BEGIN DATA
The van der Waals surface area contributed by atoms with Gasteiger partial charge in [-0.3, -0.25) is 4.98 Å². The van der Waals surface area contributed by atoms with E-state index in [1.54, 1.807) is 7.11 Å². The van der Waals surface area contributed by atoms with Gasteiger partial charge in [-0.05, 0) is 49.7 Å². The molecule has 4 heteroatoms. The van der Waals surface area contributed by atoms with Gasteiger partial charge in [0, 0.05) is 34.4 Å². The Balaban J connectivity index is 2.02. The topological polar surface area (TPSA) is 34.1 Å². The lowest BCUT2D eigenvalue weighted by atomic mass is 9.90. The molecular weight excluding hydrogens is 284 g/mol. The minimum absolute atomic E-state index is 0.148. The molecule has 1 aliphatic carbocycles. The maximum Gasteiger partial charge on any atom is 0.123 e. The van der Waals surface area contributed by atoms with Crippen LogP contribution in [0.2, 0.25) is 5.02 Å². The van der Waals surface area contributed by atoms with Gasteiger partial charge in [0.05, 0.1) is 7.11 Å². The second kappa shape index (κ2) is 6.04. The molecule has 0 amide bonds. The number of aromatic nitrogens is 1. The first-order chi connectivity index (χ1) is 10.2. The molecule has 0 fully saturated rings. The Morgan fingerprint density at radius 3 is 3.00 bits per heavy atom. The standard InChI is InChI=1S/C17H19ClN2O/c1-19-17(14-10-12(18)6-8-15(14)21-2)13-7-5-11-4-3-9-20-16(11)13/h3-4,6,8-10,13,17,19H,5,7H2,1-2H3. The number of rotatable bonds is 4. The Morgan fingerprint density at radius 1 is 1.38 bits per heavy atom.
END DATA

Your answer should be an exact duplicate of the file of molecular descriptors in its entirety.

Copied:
The van der Waals surface area contributed by atoms with Gasteiger partial charge in [-0.3, -0.25) is 4.98 Å². The van der Waals surface area contributed by atoms with E-state index in [1.54, 1.807) is 7.11 Å². The van der Waals surface area contributed by atoms with Gasteiger partial charge in [-0.05, 0) is 49.7 Å². The molecule has 4 heteroatoms. The van der Waals surface area contributed by atoms with Gasteiger partial charge in [0, 0.05) is 34.4 Å². The Balaban J connectivity index is 2.02. The topological polar surface area (TPSA) is 34.1 Å². The lowest BCUT2D eigenvalue weighted by atomic mass is 9.90. The molecular weight excluding hydrogens is 284 g/mol. The minimum absolute atomic E-state index is 0.148. The molecule has 1 aliphatic carbocycles. The maximum Gasteiger partial charge on any atom is 0.123 e. The van der Waals surface area contributed by atoms with Crippen LogP contribution in [0.2, 0.25) is 5.02 Å². The van der Waals surface area contributed by atoms with Gasteiger partial charge in [0.05, 0.1) is 7.11 Å². The second kappa shape index (κ2) is 6.04. The molecule has 0 amide bonds. The number of aromatic nitrogens is 1. The first-order chi connectivity index (χ1) is 10.2. The molecule has 0 fully saturated rings. The Morgan fingerprint density at radius 3 is 3.00 bits per heavy atom. The standard InChI is InChI=1S/C17H19ClN2O/c1-19-17(14-10-12(18)6-8-15(14)21-2)13-7-5-11-4-3-9-20-16(11)13/h3-4,6,8-10,13,17,19H,5,7H2,1-2H3. The number of rotatable bonds is 4. The Morgan fingerprint density at radius 1 is 1.38 bits per heavy atom.